Signal uses Curve25519, AES-256, and HMAC-SHA256 as their encryption algorithms. The best part of all this is that it happens on your phone. The entire encryption is done on your phone, and Signal has no key to or knowledge about any of your communication. Signal allows sending of high-quality group messages, text, pictures, and video messages and retains none of it.
In addition, Signal does have one privacy feature that you don't usually see with a messaging app: an option to "enable screen security."
You can block contacts, however, you cannot block all users who you don't have stored in your address book. This feature would be greatly appreciated.
Typing indicator and delivery reports can be switched off. Unlike Threema, when you switch them off, you can't see the delivery report of the other end, so it's a bit of a double-edged sword. Messages can be set to disappear at any interval from 1 hour to 1 week, a feature we really love. And the message would be deleted on both devices, a great extra privacy feature.
When it comes to Metadata, Signal is doing a great job as well. The Signal service is designed to minimise the data retained about Signal users, so the only information Signal can produce in response to a government or law enforcement request are the date and time a user registered with Signal and the last date of a user's connectivity to the Signal service.
Signal servers don't store their users' contacts (such as the contacts themselves, a hash of the contacts, or any other derivative contact information), groups (such as how many groups a user is in, which groups a user is in, the membership lists of a user's groups), or any records of with whom a user has been communicating.
Another incredibly unique and useful development has been an internal encryption feature called Sealed Sender. Basically, this provides for a system of sender certificates and delivery tokens to encrypt the sender's contact information. The best analogy (and the one Signal themselves use) is to imagine being able to eliminate the 'from' address written on the outside of a conventional letter or package, thereby ensuring the sender's anonymity. For a fuller explanation and way more technical detail, check out https://signal.org/blog/sealed-sender/.
Signal also now offers a great feature with its desktop app, allowing you to link your cellphone to an actual desktop app. This works on Linux as well as on Mac and Windows.
A new security feature is screenshot protection. Usually when you switch apps a screenshot is taken and some users prefer not to have this stored on their device. There is a no-screenshot option which is turned off by default, adding to the secure cross-platform communication ability.
Other additional security features are best described by Signal themselves:
"The Axolotl ratchet in Signal is the most advanced cryptographic ratchet available. Axolotl ensures that new AES keys are used for every single message, and it provides Signal with both forward secrecy and future secrecy properties. The Signal protocol also features enhanced deniability properties that improve on those provided by OTR, except unlike OTR all of these features work well in an asynchronous mobile environment."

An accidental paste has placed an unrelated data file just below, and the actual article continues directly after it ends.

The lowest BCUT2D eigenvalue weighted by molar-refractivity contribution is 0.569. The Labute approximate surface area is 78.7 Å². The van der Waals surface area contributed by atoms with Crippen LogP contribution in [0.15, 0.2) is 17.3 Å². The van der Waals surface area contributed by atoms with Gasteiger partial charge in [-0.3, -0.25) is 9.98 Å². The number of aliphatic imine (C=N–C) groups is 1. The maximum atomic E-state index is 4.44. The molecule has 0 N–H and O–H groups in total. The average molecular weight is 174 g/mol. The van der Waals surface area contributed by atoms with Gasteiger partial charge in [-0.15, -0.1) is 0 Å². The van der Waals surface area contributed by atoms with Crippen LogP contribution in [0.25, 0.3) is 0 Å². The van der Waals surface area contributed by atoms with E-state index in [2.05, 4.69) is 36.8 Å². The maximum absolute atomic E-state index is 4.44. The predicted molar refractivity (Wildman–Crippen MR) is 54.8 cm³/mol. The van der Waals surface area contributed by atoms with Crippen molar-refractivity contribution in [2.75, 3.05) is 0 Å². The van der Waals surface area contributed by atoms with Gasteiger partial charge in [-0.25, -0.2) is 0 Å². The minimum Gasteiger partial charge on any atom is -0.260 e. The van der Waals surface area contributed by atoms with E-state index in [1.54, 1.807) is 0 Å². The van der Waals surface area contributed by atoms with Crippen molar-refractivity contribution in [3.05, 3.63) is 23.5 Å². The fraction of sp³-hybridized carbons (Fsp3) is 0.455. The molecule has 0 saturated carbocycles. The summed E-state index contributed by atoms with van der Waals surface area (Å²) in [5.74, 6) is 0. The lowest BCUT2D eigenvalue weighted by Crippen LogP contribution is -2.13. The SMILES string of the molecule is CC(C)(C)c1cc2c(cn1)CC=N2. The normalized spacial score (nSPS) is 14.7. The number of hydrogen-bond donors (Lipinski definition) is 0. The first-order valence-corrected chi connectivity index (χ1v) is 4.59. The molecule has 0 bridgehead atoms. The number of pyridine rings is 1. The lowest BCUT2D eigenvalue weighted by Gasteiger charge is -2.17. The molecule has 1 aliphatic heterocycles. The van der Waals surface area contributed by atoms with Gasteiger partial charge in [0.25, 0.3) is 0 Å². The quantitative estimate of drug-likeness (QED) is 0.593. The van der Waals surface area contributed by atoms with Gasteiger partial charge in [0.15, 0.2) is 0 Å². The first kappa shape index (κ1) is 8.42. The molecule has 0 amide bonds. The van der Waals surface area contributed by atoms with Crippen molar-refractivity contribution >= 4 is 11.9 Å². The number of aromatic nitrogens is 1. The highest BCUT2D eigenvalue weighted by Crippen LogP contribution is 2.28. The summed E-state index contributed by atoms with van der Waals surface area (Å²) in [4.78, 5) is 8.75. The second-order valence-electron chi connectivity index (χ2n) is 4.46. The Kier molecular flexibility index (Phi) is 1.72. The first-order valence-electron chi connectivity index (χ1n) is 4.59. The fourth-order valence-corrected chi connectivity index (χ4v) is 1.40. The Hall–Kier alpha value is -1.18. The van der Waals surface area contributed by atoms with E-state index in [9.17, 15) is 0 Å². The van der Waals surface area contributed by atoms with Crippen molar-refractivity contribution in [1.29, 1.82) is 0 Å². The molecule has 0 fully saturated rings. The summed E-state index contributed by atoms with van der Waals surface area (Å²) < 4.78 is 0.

One killer feature is calling. Here, Signal have really nailed it with the quality of the encrypted call being crystal clear. I've never had a call drop or experienced a choppy connection. The same goes for video calls. The quality of this option of coursedepends on your internet speed, but if you have a stable connection, the video is matching that of FaceTime on iOS. Interestingly enough, Moxie's services were needed to create WhatsApp and Facebook messengers (as well as a few others), with their end-to-end encryption using parts of the Signal set-up.
The sad part here is that these messengers, unlike Signal, are not open source and owned by one of the biggest data miners in the world. Don't get me started, I will dissect WhatsApp and Facebook soon enough.
If you are using iOS or Android, Signal is hard to beat, it's a killer app when it comes to privacy. The chat and group chat features are working just as advertised and it's pure end-to-end, own-device encrypted. With a call and even video function which is second to none, Signal is a pretty cool messaging option.
We monitored the network traffic of the application, and Signal is connecting only to org.thoughtcrime.securesms (signals servers). There are no analytics or other connections listening to your device.
The only concern we have on that score is the usage of your telephone number. This is something everyone needs to decide by themselves as to whether you like to use it that way or not. Perhaps Signal can be your replacement for all your actual work contacts as they would have your telephone number anyway? Combine it with a chat application what hides these, say Threema, Riot, or even Status, and you have great all-round privacy on your phone.
Snowden is a big fan of Signal. That should give us all a lot of confidence. And, of course, Signal is fully open source, which is absolutely great!